Martin Luther King Jr.’s legacy grows through community garden, service

Uchechi Owunna

Pamela Saulsberry was in high school when Martin Luther King Jr. was assassinated. At the time, it did not make any sense to her that someone that preached love could be killed because of what he stood for.

Fifty-three years later, Saulsberry, who is now ULM’s executive director of diversity and equity, spearheaded community service as part of the university’s annual MLK Day of Service.

“Martin Luther King was a person that was trying to make America what it said it was in a participatory, non-violent way and his passing was a devastating event,” Saulsberry said. “But the way we can keep his dream alive is by perpetuating his belief especially by doing something positive for the community.”

Students from ULM and Louisiana Delta Community College gathered last Monday morning to give back to their community by working on the new Esther Gallows Community Garden. 

The land for the garden was donated by Christopher Davis, the son of the late Esther Gallow.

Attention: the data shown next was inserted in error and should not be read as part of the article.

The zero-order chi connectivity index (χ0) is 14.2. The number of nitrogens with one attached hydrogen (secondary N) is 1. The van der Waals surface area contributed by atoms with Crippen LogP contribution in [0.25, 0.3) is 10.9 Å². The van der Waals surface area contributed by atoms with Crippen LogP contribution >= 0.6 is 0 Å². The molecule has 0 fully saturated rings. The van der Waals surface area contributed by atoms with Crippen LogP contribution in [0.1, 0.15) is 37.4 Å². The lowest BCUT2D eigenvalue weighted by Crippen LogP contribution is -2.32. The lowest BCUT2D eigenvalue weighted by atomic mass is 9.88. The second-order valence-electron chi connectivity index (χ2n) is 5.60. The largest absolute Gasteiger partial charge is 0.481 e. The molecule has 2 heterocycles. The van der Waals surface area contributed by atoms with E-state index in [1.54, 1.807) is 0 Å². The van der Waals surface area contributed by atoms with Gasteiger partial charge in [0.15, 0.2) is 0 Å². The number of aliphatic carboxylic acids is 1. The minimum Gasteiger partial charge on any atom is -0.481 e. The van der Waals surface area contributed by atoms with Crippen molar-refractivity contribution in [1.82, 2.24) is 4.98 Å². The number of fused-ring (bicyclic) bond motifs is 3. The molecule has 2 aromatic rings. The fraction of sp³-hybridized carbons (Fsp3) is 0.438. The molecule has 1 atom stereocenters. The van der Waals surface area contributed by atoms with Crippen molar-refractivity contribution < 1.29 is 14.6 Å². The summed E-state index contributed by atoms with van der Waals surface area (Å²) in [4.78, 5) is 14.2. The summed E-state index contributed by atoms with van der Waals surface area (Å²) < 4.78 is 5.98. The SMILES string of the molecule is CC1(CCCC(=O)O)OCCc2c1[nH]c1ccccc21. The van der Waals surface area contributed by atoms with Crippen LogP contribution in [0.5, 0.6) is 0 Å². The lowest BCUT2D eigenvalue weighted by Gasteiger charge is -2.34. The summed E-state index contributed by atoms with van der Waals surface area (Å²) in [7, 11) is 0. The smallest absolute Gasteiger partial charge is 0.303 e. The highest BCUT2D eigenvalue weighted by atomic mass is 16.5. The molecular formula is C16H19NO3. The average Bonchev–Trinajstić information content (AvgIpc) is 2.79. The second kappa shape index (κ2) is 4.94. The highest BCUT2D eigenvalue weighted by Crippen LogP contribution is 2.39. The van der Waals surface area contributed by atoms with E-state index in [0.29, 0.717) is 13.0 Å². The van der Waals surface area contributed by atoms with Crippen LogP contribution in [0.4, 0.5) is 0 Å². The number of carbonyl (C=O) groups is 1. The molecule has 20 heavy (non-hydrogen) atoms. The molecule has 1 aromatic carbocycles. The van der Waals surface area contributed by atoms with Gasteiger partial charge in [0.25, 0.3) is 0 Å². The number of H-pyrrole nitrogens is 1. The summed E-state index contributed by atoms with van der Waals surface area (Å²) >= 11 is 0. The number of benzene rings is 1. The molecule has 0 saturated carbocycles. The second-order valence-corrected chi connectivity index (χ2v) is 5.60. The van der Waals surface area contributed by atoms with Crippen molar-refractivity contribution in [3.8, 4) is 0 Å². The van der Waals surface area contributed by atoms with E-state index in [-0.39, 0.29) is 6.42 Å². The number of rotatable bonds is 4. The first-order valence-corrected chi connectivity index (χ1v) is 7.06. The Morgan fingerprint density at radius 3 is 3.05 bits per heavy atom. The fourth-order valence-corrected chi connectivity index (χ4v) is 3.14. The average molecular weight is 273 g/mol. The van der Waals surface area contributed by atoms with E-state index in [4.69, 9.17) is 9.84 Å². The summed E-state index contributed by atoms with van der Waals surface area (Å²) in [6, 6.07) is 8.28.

Volunteers helped complete the final preparations on the garden before planting began.

Construction management students helped install 30 wooden planter beds in the garden while the Office of Marketing and Communication designed shirts for the volunteers. 

“This project was chosen because it is transformational. It not only benefits the community for a day, but it builds something that will last,” Saulsberry said. “It is also meeting the needs of the community as there are not many grocery stores where they can get fresh foods in that area.”

Kendrick January, the principal at the Roy Neal Shelling Sr. Elementary, said he wanted to be a part of the project after Saulsberry reached out to him regarding the community project of bringing fresh produce from the seed to the table.

“Participating in the community development especially on MLK Day is encouraged at the school,” January said. “Our teachers always share with the students the significance and achievements of Martin Luther King. We also emphasize the importance of giving back to the community too.”

A class of students from the elementary school painted labels for the flower beds and volunteers placed them. 

Five of the flower beds were donated to the elementary school and they plan on planting and tending to their plants with the help of their school’s groundskeeper and their science teacher.

The garden is located between the Booker T. Washington Senior Village Apartments and the Roy Neal Shelling Elementary school.

“The location of the garden is strategic as it produces an opportunity for two generations to interact. It allows the senior citizens to share their experiences and knowledge and a way for the students to learn,” Saulsberry said.